On December 9, 2013, the National Park Service issued a press release that has been routine for about a decade. It was entitled, “All Southern Portions of 1980 Park Additions to Denali National Park and Preserve Now Open to Snowmobiling for Traditional Activities,” and the first sentence read, “The Superintendent of Denali National Park and Preserve has determined that there is now adequate snow cover for the use of snowmobiles for traditional activities in areas of the 1980 park and preserve additions that are south of the crest of the Alaska Range.”
Picking up the press release, on December 10 the Fairbanks Daily News Miner reported that “The south side of Denali National Park and Preserve is open to snowmachines” and KTNA radio in Talkeetna announced that “part of the southern portion of Denali National Park are now open for snowmachine use.” Note the change from the press release to the news stories – the dropping of the words “for traditional activities.”
The missing three words mean that the public is also missing an important part of the story. Typically in national parks throughout the U.S., snowmachines are prohibited unless specifically allowed. But the Alaska National Interest Lands Conservation Act of 1980 (ANILCA) included language that allowed snowmachine use “for traditional activities” within conservation system units in Alaska, including national parks like Denali. This ANILCA exception to the “normal” national park rules resulted in a successful effort to close the former Mount McKinley National Park to all snowmachine use in 2000. (The “Old Park” had been closed prior to 1980, but after years of confusion it was determined that ANILCA had inadvertently opened it.) The status of snowmachine use in the park additions and preserve lands remain unchanged.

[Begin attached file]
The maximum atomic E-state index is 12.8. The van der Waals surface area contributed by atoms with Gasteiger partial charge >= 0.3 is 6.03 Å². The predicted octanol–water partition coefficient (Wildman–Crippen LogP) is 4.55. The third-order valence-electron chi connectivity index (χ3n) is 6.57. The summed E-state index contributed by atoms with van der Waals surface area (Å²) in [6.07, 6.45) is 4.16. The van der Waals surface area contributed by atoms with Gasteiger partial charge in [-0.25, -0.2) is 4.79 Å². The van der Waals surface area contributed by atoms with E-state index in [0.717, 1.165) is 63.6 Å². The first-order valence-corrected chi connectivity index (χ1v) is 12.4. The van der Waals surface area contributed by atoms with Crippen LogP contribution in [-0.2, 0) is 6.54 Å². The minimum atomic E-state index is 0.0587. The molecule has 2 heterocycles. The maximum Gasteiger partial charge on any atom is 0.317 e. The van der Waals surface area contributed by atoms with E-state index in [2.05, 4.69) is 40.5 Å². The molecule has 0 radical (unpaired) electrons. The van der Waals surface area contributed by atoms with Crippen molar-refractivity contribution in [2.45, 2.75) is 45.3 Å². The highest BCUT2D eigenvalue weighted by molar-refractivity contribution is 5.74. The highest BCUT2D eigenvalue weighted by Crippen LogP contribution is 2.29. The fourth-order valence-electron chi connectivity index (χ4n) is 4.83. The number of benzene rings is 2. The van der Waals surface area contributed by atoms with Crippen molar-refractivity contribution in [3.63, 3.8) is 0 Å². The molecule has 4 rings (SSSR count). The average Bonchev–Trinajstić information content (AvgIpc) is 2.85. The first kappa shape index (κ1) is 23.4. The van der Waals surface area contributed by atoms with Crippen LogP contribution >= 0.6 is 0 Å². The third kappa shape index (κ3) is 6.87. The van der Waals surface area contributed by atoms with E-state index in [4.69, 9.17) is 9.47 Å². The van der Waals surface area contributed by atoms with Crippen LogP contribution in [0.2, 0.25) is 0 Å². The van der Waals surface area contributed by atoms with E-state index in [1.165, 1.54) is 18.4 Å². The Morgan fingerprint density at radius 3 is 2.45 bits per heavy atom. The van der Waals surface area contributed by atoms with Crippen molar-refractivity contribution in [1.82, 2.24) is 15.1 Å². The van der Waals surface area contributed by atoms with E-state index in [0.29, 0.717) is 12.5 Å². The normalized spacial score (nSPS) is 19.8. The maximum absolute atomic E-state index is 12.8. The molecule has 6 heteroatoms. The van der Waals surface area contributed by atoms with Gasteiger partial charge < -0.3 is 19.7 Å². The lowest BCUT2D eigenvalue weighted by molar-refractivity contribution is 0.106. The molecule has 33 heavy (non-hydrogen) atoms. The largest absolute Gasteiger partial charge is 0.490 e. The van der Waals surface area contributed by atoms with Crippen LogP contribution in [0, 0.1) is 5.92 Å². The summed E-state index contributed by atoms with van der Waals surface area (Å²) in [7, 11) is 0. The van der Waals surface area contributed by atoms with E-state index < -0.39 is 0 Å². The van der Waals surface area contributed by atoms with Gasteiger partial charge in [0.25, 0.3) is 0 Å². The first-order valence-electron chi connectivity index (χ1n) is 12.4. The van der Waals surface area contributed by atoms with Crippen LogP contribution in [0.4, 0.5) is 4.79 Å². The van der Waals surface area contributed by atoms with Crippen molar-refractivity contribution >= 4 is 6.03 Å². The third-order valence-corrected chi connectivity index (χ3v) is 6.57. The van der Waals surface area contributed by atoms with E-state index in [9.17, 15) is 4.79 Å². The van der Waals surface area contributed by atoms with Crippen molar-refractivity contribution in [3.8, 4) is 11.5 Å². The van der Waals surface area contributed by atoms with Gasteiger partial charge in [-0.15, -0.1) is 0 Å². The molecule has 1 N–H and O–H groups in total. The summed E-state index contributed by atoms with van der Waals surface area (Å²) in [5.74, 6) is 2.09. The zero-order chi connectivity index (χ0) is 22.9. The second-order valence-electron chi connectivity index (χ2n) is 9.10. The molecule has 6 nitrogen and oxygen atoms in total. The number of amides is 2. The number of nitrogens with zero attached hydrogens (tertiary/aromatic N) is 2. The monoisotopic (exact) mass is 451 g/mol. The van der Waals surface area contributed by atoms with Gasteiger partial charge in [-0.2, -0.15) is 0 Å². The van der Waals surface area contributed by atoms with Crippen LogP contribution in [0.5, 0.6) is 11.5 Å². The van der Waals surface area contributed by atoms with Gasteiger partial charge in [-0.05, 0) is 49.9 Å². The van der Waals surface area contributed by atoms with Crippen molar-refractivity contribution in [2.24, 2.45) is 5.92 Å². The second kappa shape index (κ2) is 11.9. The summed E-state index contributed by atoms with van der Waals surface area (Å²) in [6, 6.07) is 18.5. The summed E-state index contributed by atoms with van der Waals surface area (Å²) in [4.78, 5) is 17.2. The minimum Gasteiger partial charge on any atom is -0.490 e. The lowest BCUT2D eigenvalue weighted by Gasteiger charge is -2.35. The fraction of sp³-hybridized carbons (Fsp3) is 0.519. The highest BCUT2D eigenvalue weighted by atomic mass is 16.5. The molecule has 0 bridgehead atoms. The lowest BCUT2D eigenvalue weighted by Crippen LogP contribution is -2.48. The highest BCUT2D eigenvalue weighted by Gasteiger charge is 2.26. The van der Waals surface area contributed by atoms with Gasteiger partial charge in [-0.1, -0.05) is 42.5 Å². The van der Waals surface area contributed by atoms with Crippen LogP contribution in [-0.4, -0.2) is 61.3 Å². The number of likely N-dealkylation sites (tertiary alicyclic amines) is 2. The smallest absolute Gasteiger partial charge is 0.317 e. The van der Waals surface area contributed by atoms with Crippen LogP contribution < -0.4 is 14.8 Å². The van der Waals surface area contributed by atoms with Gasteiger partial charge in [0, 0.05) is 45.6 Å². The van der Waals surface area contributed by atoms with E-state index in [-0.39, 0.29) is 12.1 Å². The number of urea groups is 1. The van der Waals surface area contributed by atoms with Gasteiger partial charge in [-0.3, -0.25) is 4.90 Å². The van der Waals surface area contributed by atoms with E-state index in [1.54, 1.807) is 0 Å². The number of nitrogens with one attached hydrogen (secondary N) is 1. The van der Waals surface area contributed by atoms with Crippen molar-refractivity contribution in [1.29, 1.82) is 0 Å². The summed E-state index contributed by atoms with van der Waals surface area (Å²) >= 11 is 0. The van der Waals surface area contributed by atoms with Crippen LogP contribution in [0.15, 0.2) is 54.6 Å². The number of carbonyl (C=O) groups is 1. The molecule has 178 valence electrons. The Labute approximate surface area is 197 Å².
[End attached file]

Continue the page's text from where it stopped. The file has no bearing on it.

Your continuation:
However, neither the statute nor the implementing regulations allow snowmachine use for any purpose, as a reader might believe from perusing the news reports. As noted above, ANILCA qualified the acceptable reason for snowmachine access, which must be “for traditional activities.” So what are those “traditional activities?” Unfortunately, the term has never been defined in regulation for the park additions, so NPS has no way of deciding which snowmachine users are there for traditional activities and which are there for something else. As a result, no one gets turned away as long as they do not cross the Old Park boundary. This issue was not resolved in the 2006 Backcountry Management Plan, and remains unresolved today as various agencies and interest groups have been deadlocked over whether Congress intended that “traditional activities” be related to traditional rural uses of the land or whether the intent was to include “traditional activities” for national parks like sightseeing, photography, wildlife watching, and other recreational pursuits.*
Back in 2000 and leading up to the 2006 Backcountry Management Plan, there was much discussion at public meetings and in the media about “traditional activities” in the context of snowmachine use at Denali. However, in the ensuing years public consciousness of this qualifier has faded. Increasingly, the reality on the ground is becoming simply that the park additions are “open.” The National Park Service is losing this argument by default, along with those members of the public who are concerned about preserving places for non-motorized recreational activities, protection of wilderness values, snowmachine impacts on wildlife, and so forth.